Bottom trawling represents nowadays one of the most severe anthropogenic disturbances at sea, and determines large impacts on benthic communities and processes. Bottom trawling determines also local sediment resuspension and the effects of the injection of large amounts of surface sediments into the water column have been repeatedly investigated. Few studies have assessed the consequences of sediment resuspension caused by bottom trawling on the quantity, biochemical composition and bioavailability of suspended organic particles and how these eventually rival those exerted by natural storms. To provide insights on this poorly addressed issue, we investigated concentrations and biochemical composition of total and enzymatically digestible pools of particulate organic matter (POM) in the Thermaikos Gulf (Mediterranean Sea) under calm sea conditions, during intensive trawling activities, and after a severe storm. We show here that sediment resuspension caused by trawling can cause large effects on POM quantity, biochemical composition and bioavailability. Both during trawling and after the storm, the relative importance of the carbohydrate pools increased (in the upper water column) and the total lipid concentrations decreased (in the intermediate and bottom layers) when compared to values measured during calm conditions. These results would suggest that bottom trawling could inject in the upper water column POM pools more refractory in nature (e.g., carbohydrates) than those present in calm or after-storm conditions. By contrast, we show also that the bioavailable fraction of biopolymeric C increased significantly during trawling in the upper water column of the shallowest stations and in the bottom water column layer of the deepest ones. These results provide evidence that bottom trawling can influence the overall trophic status of coastal waters, exerting effects similar or stronger than those caused by natural storms, though of variable amplitude depending on the water depth. Since bottom trawling is carried out worldwide and natural storms at sea can be frequent and intense, we claim for the need of assessing new adapting management strategies of bottom trawling in order to mitigate the synergistic impacts of anthropogenic and natural sediment resuspension on coastal biogeochemical cycles.

Quantity and biochemical composition of particulate organic matter in a highly trawled area (Thermaikos Gulf, Eastern Mediterranean Sea)

PUSCEDDU, ANTONIO;
2015

Abstract

Bottom trawling represents nowadays one of the most severe anthropogenic disturbances at sea, and determines large impacts on benthic communities and processes. Bottom trawling determines also local sediment resuspension and the effects of the injection of large amounts of surface sediments into the water column have been repeatedly investigated. Few studies have assessed the consequences of sediment resuspension caused by bottom trawling on the quantity, biochemical composition and bioavailability of suspended organic particles and how these eventually rival those exerted by natural storms. To provide insights on this poorly addressed issue, we investigated concentrations and biochemical composition of total and enzymatically digestible pools of particulate organic matter (POM) in the Thermaikos Gulf (Mediterranean Sea) under calm sea conditions, during intensive trawling activities, and after a severe storm. We show here that sediment resuspension caused by trawling can cause large effects on POM quantity, biochemical composition and bioavailability. Both during trawling and after the storm, the relative importance of the carbohydrate pools increased (in the upper water column) and the total lipid concentrations decreased (in the intermediate and bottom layers) when compared to values measured during calm conditions. These results would suggest that bottom trawling could inject in the upper water column POM pools more refractory in nature (e.g., carbohydrates) than those present in calm or after-storm conditions. By contrast, we show also that the bioavailable fraction of biopolymeric C increased significantly during trawling in the upper water column of the shallowest stations and in the bottom water column layer of the deepest ones. These results provide evidence that bottom trawling can influence the overall trophic status of coastal waters, exerting effects similar or stronger than those caused by natural storms, though of variable amplitude depending on the water depth. Since bottom trawling is carried out worldwide and natural storms at sea can be frequent and intense, we claim for the need of assessing new adapting management strategies of bottom trawling in order to mitigate the synergistic impacts of anthropogenic and natural sediment resuspension on coastal biogeochemical cycles.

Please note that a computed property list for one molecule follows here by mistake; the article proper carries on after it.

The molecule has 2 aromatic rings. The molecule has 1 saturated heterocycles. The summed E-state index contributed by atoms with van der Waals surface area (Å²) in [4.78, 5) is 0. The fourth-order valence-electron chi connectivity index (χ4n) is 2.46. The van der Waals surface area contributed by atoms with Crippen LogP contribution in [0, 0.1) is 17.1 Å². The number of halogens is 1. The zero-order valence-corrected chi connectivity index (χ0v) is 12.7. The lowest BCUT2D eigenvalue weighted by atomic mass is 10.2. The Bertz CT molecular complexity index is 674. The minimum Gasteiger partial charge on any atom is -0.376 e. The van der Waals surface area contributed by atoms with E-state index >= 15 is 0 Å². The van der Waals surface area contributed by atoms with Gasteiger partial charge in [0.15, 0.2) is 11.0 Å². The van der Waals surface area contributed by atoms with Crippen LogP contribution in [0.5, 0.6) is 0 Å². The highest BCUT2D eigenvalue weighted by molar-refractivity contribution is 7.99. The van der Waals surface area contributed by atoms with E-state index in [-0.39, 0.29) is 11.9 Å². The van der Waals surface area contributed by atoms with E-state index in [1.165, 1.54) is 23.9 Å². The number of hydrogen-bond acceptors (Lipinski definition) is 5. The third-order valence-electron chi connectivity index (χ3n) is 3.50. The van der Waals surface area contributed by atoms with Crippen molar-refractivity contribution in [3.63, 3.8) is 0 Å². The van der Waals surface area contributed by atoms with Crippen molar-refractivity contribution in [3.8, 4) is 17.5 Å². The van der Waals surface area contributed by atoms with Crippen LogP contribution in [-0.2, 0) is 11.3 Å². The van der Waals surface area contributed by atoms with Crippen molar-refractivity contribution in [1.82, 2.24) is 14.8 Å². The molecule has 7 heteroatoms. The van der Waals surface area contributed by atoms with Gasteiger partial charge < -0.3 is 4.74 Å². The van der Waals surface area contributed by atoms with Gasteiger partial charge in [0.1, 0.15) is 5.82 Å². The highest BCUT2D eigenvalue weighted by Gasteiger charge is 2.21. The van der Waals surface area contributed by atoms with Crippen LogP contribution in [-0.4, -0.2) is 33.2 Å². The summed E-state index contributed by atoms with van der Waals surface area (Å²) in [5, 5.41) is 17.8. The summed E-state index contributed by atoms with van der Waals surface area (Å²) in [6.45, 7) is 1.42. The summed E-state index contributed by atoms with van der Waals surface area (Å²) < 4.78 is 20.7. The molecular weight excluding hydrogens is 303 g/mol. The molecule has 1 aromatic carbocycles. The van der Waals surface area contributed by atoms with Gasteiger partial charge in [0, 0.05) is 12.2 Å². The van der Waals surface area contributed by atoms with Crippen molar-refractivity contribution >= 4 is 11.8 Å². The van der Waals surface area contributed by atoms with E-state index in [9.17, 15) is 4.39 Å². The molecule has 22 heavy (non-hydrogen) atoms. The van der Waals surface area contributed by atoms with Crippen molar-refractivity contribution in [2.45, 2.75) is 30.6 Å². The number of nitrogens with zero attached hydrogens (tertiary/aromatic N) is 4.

Bottom trawling; Eutrophication; Mediterranean Sea; Particulate organic matter;
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Utilizza questo identificativo per citare o creare un link a questo documento: https://hdl.handle.net/11584/133185
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